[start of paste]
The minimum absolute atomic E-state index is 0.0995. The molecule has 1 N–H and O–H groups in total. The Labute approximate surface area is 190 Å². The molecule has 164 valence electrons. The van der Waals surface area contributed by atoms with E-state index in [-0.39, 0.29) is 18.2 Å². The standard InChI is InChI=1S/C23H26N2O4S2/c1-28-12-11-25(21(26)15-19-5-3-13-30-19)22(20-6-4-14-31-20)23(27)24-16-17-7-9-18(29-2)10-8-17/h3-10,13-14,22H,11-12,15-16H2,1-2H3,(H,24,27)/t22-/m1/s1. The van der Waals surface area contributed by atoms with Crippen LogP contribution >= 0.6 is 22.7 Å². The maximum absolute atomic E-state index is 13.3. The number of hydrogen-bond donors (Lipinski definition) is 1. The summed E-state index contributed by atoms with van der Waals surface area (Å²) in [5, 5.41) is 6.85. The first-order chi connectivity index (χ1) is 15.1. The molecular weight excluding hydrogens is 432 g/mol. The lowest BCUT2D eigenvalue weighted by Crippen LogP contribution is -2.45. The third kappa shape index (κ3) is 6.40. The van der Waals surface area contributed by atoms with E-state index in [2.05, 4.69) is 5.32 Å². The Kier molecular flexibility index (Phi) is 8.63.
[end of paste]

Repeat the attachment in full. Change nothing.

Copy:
The minimum absolute atomic E-state index is 0.0995. The molecule has 1 N–H and O–H groups in total. The Labute approximate surface area is 190 Å². The molecule has 164 valence electrons. The van der Waals surface area contributed by atoms with E-state index in [-0.39, 0.29) is 18.2 Å². The standard InChI is InChI=1S/C23H26N2O4S2/c1-28-12-11-25(21(26)15-19-5-3-13-30-19)22(20-6-4-14-31-20)23(27)24-16-17-7-9-18(29-2)10-8-17/h3-10,13-14,22H,11-12,15-16H2,1-2H3,(H,24,27)/t22-/m1/s1. The van der Waals surface area contributed by atoms with Crippen LogP contribution >= 0.6 is 22.7 Å². The maximum absolute atomic E-state index is 13.3. The number of hydrogen-bond donors (Lipinski definition) is 1. The summed E-state index contributed by atoms with van der Waals surface area (Å²) in [5, 5.41) is 6.85. The first-order chi connectivity index (χ1) is 15.1. The molecular weight excluding hydrogens is 432 g/mol. The lowest BCUT2D eigenvalue weighted by Crippen LogP contribution is -2.45. The third kappa shape index (κ3) is 6.40. The van der Waals surface area contributed by atoms with E-state index in [2.05, 4.69) is 5.32 Å². The Kier molecular flexibility index (Phi) is 8.63.